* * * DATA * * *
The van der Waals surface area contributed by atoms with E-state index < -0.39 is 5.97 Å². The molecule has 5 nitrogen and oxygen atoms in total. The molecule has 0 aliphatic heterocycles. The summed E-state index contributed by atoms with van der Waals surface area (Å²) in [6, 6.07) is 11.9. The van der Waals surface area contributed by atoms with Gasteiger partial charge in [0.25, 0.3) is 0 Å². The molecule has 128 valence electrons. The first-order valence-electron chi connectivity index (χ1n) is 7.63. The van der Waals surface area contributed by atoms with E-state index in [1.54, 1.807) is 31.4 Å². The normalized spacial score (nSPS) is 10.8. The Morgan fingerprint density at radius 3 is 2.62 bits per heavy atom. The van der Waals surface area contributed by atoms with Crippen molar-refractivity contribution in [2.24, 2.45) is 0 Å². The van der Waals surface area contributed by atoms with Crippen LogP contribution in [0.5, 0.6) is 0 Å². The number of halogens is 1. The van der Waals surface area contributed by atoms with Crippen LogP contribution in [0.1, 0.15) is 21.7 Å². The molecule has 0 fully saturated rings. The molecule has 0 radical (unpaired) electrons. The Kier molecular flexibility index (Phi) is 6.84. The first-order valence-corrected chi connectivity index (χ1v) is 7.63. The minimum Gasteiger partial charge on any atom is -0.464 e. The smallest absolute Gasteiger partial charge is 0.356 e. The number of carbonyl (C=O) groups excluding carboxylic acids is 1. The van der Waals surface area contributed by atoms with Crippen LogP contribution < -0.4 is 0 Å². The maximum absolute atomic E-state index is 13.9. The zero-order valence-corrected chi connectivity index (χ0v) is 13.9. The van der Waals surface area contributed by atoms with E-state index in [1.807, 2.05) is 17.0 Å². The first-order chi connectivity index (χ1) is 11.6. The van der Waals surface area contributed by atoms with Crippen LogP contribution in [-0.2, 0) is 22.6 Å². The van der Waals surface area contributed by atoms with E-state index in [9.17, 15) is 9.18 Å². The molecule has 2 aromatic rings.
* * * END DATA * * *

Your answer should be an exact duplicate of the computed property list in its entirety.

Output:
The van der Waals surface area contributed by atoms with E-state index < -0.39 is 5.97 Å². The molecule has 5 nitrogen and oxygen atoms in total. The molecule has 0 aliphatic heterocycles. The summed E-state index contributed by atoms with van der Waals surface area (Å²) in [6, 6.07) is 11.9. The van der Waals surface area contributed by atoms with Gasteiger partial charge in [0.25, 0.3) is 0 Å². The molecule has 128 valence electrons. The first-order valence-electron chi connectivity index (χ1n) is 7.63. The van der Waals surface area contributed by atoms with E-state index in [1.54, 1.807) is 31.4 Å². The normalized spacial score (nSPS) is 10.8. The Morgan fingerprint density at radius 3 is 2.62 bits per heavy atom. The van der Waals surface area contributed by atoms with Crippen molar-refractivity contribution in [2.24, 2.45) is 0 Å². The van der Waals surface area contributed by atoms with Crippen LogP contribution in [0.5, 0.6) is 0 Å². The number of halogens is 1. The van der Waals surface area contributed by atoms with Crippen LogP contribution in [0.1, 0.15) is 21.7 Å². The molecule has 0 fully saturated rings. The molecule has 0 radical (unpaired) electrons. The Kier molecular flexibility index (Phi) is 6.84. The first-order valence-corrected chi connectivity index (χ1v) is 7.63. The minimum Gasteiger partial charge on any atom is -0.464 e. The smallest absolute Gasteiger partial charge is 0.356 e. The number of carbonyl (C=O) groups excluding carboxylic acids is 1. The van der Waals surface area contributed by atoms with Crippen LogP contribution < -0.4 is 0 Å². The maximum absolute atomic E-state index is 13.9. The zero-order valence-corrected chi connectivity index (χ0v) is 13.9. The van der Waals surface area contributed by atoms with E-state index in [1.807, 2.05) is 17.0 Å². The first-order chi connectivity index (χ1) is 11.6. The van der Waals surface area contributed by atoms with Crippen LogP contribution in [-0.2, 0) is 22.6 Å². The van der Waals surface area contributed by atoms with E-state index in [9.17, 15) is 9.18 Å². The molecule has 2 aromatic rings.